by William Bonfiglio
Some of the most gratifying experiences writing poetry can occur while tinkering with the format, and no matter how beautiful and evocative the language of a piece, the way it all looks on a page can support and perhaps even add to the meaning. Call it what you will: experimental, unorthodox, or unconventional, but these poems stand out for their layout.
“The Baboon” by Sara Deniz Akant (From Wag’s Revue)
“The Baboon” defies that antiquated practice of reading from left to right. While the lyric does translate in the traditional approach, Akant inventively isolates phrases to give them emphasis, and the columnal arrangement dares the reader to play with approaches to the piece. The result is an engaging and mystifying read.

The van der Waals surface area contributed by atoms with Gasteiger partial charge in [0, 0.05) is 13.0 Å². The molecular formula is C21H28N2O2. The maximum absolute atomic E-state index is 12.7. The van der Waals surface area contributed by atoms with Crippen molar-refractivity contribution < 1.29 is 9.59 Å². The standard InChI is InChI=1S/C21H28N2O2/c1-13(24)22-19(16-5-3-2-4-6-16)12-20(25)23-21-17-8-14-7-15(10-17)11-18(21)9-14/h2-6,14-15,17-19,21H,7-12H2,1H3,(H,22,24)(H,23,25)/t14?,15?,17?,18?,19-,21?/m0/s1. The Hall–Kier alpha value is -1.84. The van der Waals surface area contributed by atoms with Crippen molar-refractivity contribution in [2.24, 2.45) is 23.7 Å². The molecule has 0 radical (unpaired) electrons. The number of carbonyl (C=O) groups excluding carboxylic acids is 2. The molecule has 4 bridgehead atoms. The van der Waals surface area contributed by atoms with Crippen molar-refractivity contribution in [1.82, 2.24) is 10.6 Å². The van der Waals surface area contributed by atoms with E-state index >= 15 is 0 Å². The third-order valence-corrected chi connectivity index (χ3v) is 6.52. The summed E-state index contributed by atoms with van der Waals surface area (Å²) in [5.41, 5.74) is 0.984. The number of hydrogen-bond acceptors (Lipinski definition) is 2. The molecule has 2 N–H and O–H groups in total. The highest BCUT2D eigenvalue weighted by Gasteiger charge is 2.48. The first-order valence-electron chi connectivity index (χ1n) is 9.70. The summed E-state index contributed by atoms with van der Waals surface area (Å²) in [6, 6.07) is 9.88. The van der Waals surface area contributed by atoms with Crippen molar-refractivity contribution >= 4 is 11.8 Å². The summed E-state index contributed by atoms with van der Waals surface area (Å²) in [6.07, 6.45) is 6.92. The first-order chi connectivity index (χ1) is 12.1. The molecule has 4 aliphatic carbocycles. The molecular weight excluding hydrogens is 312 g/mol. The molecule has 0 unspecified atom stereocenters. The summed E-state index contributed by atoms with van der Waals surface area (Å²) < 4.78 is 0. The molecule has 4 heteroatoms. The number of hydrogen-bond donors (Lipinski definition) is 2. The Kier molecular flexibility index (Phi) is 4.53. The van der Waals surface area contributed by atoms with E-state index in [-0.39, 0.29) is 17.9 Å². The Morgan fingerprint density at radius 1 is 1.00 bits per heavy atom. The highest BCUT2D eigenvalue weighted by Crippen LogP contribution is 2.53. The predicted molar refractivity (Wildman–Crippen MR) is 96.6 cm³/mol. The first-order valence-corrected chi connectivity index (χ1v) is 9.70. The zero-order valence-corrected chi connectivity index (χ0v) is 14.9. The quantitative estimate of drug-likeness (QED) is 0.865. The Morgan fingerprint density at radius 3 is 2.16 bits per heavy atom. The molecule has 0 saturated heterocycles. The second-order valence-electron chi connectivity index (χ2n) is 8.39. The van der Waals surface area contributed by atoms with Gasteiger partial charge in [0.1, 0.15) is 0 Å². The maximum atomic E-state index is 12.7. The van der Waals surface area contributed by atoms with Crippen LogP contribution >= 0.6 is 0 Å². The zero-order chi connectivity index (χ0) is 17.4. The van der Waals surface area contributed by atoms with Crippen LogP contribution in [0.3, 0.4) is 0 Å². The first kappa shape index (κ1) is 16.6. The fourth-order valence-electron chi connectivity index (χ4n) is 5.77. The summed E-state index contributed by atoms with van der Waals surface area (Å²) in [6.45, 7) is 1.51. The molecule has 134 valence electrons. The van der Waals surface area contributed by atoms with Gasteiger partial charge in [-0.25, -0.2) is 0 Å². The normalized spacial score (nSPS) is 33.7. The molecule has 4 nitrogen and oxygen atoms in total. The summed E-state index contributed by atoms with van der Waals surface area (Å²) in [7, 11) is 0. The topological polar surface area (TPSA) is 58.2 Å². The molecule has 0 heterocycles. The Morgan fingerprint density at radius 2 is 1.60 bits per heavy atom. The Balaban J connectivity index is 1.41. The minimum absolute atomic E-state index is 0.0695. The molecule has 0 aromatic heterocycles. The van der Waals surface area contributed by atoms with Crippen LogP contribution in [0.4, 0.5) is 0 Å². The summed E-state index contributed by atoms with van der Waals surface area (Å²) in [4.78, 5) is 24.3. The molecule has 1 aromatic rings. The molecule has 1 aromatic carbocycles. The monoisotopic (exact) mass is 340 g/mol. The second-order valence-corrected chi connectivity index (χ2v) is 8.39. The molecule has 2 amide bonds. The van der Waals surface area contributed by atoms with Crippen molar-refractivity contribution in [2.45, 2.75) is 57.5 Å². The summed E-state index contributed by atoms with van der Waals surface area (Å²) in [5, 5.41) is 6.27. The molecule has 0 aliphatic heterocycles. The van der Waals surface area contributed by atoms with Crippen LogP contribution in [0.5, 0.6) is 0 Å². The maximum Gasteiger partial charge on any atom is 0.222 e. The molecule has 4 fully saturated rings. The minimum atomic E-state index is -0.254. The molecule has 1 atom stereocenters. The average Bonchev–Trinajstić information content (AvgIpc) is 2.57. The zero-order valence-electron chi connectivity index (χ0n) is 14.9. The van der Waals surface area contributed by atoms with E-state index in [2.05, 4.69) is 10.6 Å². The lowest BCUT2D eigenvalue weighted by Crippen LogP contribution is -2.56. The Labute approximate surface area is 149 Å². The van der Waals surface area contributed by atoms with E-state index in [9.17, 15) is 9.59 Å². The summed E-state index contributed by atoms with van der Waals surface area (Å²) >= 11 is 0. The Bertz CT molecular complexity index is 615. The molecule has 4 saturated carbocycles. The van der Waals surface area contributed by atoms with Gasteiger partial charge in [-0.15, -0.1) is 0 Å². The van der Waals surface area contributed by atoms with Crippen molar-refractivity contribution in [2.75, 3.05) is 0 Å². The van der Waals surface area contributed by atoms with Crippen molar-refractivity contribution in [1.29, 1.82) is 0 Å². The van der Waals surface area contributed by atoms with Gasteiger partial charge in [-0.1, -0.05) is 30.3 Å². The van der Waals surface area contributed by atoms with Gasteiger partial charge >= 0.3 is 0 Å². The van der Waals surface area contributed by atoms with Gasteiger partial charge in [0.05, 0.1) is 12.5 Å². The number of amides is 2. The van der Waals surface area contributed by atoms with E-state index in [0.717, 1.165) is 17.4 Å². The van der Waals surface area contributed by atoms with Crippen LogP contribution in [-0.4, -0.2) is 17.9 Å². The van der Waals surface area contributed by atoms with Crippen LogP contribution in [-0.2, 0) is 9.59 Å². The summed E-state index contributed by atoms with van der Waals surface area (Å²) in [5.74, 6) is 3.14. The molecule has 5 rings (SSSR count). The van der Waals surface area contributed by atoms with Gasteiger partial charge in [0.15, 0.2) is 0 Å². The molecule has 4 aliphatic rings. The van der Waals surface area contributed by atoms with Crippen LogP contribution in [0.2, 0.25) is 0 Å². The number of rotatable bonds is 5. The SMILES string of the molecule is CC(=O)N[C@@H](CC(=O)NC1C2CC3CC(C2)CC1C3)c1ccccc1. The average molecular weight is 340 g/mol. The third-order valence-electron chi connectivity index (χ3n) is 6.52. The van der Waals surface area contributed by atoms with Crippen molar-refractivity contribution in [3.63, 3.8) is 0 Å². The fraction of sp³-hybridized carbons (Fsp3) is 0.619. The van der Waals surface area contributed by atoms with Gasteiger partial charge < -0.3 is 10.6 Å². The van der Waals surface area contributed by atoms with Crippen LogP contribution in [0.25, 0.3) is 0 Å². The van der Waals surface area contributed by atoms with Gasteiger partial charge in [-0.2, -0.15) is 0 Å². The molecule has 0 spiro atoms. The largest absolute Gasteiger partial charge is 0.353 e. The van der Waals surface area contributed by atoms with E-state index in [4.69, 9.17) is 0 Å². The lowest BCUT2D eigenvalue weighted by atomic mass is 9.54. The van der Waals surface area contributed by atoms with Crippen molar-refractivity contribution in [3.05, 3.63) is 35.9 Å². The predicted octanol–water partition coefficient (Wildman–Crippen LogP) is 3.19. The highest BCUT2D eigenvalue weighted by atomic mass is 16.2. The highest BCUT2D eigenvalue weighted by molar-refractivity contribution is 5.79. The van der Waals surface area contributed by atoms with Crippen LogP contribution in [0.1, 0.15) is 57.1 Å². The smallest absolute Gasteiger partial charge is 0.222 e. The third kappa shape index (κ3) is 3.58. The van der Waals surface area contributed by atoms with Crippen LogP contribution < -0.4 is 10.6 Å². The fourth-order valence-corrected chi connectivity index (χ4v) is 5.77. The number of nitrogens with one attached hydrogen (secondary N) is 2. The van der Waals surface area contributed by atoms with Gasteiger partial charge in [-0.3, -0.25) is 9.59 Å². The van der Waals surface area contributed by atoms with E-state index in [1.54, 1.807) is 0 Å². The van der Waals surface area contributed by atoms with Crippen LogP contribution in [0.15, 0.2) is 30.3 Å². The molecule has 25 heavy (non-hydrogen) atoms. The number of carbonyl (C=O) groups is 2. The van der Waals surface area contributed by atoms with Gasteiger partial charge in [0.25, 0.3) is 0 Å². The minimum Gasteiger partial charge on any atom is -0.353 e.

“Self-Indictment, with Arrhythmia” by Cate Lycurgus (From The Journal)
A common tool for poets is enjambment, the continuation of a sentence without pause into the following line. In “Self-Indictment, with Arrhythmia,” enjambment is only the tip of the iceberg. Abrupt line breaks, fluctuating margins, and irregular spacing create a stuttered, hesitant delivery that further reflects the poem’s namesake.
“Prayer for a Ripple Effect” by Ellen Wright (From The Ilanot Review)
In reading this piece, pay particular attention to which words end and begin each truncated line. Each seems to have a basis in the chronology of the piece, which reinforces Wright’s theme of interconnectivity. Also notable is how the poet uses spacing to gradually separate text as the poem progresses—just like the titular expanding ripple.
“Quickening” by Yvonne Higgins Leach (From Breakwater Review)
Finally, it wouldn’t be a Flyway web rove without a nature piece. This lyric poem personifies and pays reverence to the earth and its floral bounty, and the exaggerated line breaks emphasize the visceral language, and give action to a tranquil scene.